The official student newspaper of University of Wisconsin-Eau Claire since 1923.

The Spectator

The official student newspaper of University of Wisconsin-Eau Claire since 1923.

The Spectator

The official student newspaper of University of Wisconsin-Eau Claire since 1923.

The Spectator

    The Baseline: A game of numbers, part II

    Last week, we looked into the arithmetic of batting statistics. While batting is probably the most basic way to gauge a successful game of ball, sometimes it seems that we forget that this is much a pitcher’s game as it is a batter’s.

    After all, if there isn’t a pitcher, how would a batter be able to hit a thrown ball?

    And just like batters, pitchers have their own statistics that are important to follow and keep in mind. They are important because of pairs: If you have a good pitcher throwing to a good batter, it will probably be an intense at-bat. If you have a good closer on your team paired against a winning yet crumbling opponent, you will probably be more than excited to see if the game can be salvaged.

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    So, let’s get on the mound and figure out the basics of pitching. Once again, I will try to make this as simple as possible for the number-phobes.

    First and foremost, know that there are different kinds of pitchers: starting, relief and closing. Starting pitchers are self-explanatory; they start the game for pitching. They are often times the strongest pitchers on the team because they can throw for the longest time with the most strength.

    Relief pitchers step in, if necessary, to relieve the starting pitcher when his throws get weak. They will usually make their appearance around the fifth or sixth (sometimes even sooner) inning and will go until the end of the seventh inning.

    Closers finish out the game. These guys are all brains and brawn and are intended to bring that rush of first-inning energy back to the game to shake up a fatigued team. They come out in the very last innings of the game.

    There is always the chance, though, that a reliever and/or closer won’t appear. No-hit games are tough and rare but possible. And of course, a relief pitcher can end up closing a game, too. It all depends on the throws and energy of the pitcher.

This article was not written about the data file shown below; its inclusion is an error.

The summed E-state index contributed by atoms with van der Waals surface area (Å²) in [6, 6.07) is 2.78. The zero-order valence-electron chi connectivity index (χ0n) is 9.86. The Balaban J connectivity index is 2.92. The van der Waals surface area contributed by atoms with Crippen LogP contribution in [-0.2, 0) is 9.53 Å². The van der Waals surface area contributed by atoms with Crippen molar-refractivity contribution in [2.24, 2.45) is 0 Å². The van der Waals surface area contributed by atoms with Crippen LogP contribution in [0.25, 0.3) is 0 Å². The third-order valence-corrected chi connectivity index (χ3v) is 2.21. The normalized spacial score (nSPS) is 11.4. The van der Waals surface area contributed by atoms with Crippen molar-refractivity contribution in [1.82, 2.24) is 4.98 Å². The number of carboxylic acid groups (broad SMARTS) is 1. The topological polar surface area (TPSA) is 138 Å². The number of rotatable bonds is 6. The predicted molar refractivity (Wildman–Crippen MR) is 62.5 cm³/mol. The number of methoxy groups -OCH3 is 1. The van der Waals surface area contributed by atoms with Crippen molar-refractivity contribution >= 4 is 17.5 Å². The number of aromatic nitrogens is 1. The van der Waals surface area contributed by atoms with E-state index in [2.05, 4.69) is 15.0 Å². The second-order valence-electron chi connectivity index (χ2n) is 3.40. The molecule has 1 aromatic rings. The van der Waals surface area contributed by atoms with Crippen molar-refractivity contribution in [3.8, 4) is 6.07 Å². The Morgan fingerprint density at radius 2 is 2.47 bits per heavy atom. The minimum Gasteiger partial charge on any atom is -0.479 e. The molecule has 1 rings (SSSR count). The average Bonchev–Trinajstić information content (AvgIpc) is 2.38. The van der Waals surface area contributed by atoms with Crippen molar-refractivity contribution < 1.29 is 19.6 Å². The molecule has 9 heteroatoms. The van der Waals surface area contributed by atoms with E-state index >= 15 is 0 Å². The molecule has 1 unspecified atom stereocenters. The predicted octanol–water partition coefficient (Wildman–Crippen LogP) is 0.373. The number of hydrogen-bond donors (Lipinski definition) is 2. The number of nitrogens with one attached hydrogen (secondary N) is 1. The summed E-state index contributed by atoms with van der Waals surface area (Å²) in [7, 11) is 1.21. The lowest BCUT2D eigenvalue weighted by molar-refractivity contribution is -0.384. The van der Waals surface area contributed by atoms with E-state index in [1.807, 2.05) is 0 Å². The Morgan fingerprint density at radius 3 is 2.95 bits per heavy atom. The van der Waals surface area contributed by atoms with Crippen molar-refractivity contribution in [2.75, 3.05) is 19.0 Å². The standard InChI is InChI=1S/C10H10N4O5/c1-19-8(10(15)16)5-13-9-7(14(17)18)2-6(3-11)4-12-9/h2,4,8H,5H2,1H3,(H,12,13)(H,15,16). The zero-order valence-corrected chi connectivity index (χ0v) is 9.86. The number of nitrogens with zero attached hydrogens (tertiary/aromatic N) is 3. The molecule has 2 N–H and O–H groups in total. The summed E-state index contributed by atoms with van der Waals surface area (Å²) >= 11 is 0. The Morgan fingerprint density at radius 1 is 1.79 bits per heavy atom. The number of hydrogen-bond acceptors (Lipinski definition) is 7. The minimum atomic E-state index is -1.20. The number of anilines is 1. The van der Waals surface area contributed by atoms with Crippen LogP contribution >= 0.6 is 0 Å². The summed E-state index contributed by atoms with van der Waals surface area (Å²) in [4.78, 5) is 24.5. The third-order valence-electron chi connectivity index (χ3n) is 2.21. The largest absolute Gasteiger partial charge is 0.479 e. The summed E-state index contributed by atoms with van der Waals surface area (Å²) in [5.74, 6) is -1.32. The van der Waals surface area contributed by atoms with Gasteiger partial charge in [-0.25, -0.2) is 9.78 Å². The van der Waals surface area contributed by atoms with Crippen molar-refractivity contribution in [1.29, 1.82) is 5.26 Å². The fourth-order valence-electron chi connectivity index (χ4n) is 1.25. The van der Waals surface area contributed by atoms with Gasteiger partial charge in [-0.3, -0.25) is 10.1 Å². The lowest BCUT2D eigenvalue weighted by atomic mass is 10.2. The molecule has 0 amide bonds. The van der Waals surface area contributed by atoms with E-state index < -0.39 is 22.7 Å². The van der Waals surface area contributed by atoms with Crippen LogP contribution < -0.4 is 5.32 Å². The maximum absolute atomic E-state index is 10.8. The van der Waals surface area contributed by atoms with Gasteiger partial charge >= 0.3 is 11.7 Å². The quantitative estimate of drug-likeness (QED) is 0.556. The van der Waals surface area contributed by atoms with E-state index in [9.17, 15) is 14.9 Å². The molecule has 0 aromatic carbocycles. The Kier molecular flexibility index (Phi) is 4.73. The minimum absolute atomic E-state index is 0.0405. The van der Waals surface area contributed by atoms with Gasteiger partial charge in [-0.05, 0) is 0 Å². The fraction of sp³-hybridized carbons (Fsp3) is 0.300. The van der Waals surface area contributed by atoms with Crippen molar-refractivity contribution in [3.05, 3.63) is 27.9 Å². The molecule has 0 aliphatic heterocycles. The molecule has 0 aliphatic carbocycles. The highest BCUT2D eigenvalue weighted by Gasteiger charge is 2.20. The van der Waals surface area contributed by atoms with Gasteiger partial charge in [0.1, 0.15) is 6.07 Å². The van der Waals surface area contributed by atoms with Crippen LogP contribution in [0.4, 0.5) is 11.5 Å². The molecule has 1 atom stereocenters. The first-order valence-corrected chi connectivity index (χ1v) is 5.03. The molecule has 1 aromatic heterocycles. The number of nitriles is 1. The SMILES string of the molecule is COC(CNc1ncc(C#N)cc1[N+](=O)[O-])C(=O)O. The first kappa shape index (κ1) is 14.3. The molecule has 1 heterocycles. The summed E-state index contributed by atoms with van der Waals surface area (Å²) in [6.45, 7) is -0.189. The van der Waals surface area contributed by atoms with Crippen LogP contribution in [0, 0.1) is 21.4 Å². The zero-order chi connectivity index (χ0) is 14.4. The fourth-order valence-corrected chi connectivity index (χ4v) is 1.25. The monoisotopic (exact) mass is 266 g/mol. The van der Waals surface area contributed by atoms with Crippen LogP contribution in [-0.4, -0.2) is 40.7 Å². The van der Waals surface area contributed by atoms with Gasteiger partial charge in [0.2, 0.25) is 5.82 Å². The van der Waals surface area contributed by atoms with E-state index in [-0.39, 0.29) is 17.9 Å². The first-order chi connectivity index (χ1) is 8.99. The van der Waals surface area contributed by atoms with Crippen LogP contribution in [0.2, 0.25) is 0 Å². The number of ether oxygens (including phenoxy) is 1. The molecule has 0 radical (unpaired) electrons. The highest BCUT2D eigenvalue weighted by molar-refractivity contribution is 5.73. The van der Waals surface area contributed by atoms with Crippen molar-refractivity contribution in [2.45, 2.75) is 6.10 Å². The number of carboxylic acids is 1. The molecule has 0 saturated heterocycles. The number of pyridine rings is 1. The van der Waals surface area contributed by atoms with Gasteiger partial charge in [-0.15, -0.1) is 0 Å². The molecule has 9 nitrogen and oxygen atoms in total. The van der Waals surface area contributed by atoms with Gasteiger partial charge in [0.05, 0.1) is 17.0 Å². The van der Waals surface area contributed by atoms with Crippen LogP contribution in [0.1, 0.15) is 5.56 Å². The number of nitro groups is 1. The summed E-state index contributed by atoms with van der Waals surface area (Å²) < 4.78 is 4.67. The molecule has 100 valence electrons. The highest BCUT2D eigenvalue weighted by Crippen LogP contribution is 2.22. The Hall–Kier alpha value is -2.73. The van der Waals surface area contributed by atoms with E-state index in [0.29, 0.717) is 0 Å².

Now, onto the numbers. I’ve picked Roy Halladay (Phillies) as an example, as he is probably one of the better (if not the best!)  pitchers in the majors from 2011.

    Now, here you will see a plethora of information, but the most important things to note here (and with any pitcher page on is the letter set next to his jersey number as well as what he throws and bats.

    Here, we have SP — that means he is a starting pitcher. He throws and bats right (R). Simple enough, right?

    Now, with those basics in mind, off to the right you would see a box that looks like this:

    These are his pitching statistics for 2011 (and below them, from his entire career).

    The ERA is the “earned run average,” which is figured by the total number of earned runs multiplied by nine divided by innings pitched. Earned runs are the number of runs that did not occur as a result of errors or passed balls — in other words, runs that happened simply because the batter “earned” them by hitting the pitch.

    In this case, lower is better. Fewer mistakes in pitching and more appearances will create a lower ERA. Currently the lowest ERA in the majors is held by Yankees pitcher Mariano Rivera, who has a 2.21 career ERA.

    Comparing Rivera’s 2.21 to Halladay’s 2.35 means that Halladay threw one hell of a 2011 season.

    Now, the W-L is a win-loss stat. A win (W) comes from the number of games won while the pitcher was pitching. The catch: The starter needs to pitch at least five innings of work. The loss (L) is the number of games where pitcher was pitching while the opposing team took the lead, never lost the lead and went on to win. So, in other words, it’s the games where Halladay was pitching and the opponents took the lead and won, giving the Phillies no chance to pass into the winning position.

    So Halladay pitched 27 games where he played for at least five innings, 19 of which he contributed to the win. This is a good thing — more wins is better. If you look at his career stats, that’s where it shows the most. Look at the number of wins!

    SO stands for strikeouts. This is sometimes noted as K. Strikeouts, in the case of pitchers, is how many people they struck out (three strikes, you’re out — you know how that goes). More is good for a pitcher – and Halladay has struck out nearly 2,000 players in his career.


    Now, the final statistic: WHIP – walks and hits per inning pitched. Basically it is a measure of the ability to prevent a batter from reaching a base. It’s the sister statistic to ERA, in theory. ERA measures losses and WHIP measures why. You add up walks and hits given up by the pitcher and divide them by innings pitched to get a WHIP.

    Low WHIPs are the best – that shows efficiency in keeping runners off of bases and skill in pitching (no balls or runs).  A WHIP below 1.00 is considered exceptional and very strong – Halladay has a very low WHIP for the 2011 season.

    So — there you have it. Pitching stats! They’re a little simpler than batting statistics, but there is always more to pitching than just numbers. Perhaps pizzazz will someday be a statistic too – but who knows.

    Anything can happen in baseball, folks.

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    The Baseline: A game of numbers, part II